This true crime podcast is actually a cool modern adaptation of Lovecraft

Last January, the BBC released the first episode of a true-crime style podcast called The Case of Charles Dexter Ward. Created by Julian Simpson, this story took a Serial-esque approach to a locked room mystery involving an American man who disappeared from an asylum in England. But as the story progresses, it quickly becomes apparent that there's something darker going on.

That "something darker" would be the fact that it's a loose adaptation of The Curious Case of Charles Dexter Ward by HP Lovecraft. Simpson's podcast version takes the initial Lovecraftian premise — a person of privilege uncovers some hidden knowledge that inevitably connects back to ancient evil Elder Gods — and spins an updated modern tale that spans the Atlantic Ocean. Simpson cleverly weaves in English folklore and the occultism of Aleister Crowley as the journalist narrators travel back-and-forth between England and Rhode Island.

One of those narrators, it should be noted, is a woman. And there are people of color, and class issues, too — a clear response to Lovecraft's notorious bigotry (the dude was so terrified of black people and vaginas that he literally crafted an entire universe of creepy-ass tentacled fish monsters just to try and justify it). It's an organic way to breathe new life into a story that doesn't have to be so bogged down in Lovecraft's more unfortunate qualities.

I recently binged all 10 episodes of the podcast while working on some home renovations, and I found it utterly delightful. The Investigative Reporting approach gives it an almost Blair Witch-like vibe — it's certainly presented as if it is a genuine true crime podcast, and you wouldn't be faulted for falling for it (In my humble opinion, that also makes for a more gripping narrative device than the usual Lovecraft method of Random Trustfund Baby Takes A Bus Into a Random Creepy Town and Randomly Gets Involved In This Dark Mystery About Cthulhu). Read the rest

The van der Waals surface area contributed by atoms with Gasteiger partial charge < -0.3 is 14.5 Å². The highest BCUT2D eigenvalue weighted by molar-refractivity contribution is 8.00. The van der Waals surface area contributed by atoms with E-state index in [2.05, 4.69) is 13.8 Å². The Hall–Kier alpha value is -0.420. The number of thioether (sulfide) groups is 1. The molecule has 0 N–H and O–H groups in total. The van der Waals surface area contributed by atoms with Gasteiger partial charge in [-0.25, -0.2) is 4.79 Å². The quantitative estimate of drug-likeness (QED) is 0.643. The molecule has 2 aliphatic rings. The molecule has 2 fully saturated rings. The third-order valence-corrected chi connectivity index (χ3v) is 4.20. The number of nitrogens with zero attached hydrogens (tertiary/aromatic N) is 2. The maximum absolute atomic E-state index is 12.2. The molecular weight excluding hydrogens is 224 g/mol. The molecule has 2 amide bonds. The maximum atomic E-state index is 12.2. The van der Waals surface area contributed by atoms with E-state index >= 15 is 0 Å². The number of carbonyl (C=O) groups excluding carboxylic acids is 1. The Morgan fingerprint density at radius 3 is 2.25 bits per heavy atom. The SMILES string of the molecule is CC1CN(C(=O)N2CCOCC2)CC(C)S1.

Listen to the original NPR radio drama adaptations of the first STAR WARS trilogy

In my 90s childhood Star Wars obsession, I remember hearing a lot about the fabled NPR radio drama adaptations (read: "podcast") of the original trilogy. They were supposed to be canonical, in-as-much as they were Lucas-approved stories that expanded on the familiar ones we already knew.

Now, someone has finally compiled them all on YouTube (although apparently you can find the MP3s on Archive.org as well). And wow, they are expanded — the A New Hope radio drama is 13 hours long!

It's quite a stark departure from the movies I'm used to. The first chapter focuses exclusively on Luke, and highlights his relationships with his friends at Tosche Station — Cammie, Fixer, Deke, and the OG prodigal son, Biggs Darklighter (there's a version of some of this material floating as a deleted scene, but it's not nearly as expansive as this). Chapter Two turns more attention to Leia and her relationship with her father, as well as the information that lead them to the Death Star plans in the first place. It's not even until the third chapter that we get to the opening scene of the movie (that's as far as I've listened yet). It definitely conflicts with the newly established canon, especially Rogue One, but I'm enjoying the experience of re-discovering this world in a different format, with different and exciting details filling out the edges. I'm eager to find out what other ancillary characters might get more of a spotlight treatment here.

From the editor who posted these compilations on YouTube:

I have combined all episodes of the original radio drama using excerpts from John Williams' original soundtrack and Ben Burt's sound effects for a more seamless blending from one episode to the next.

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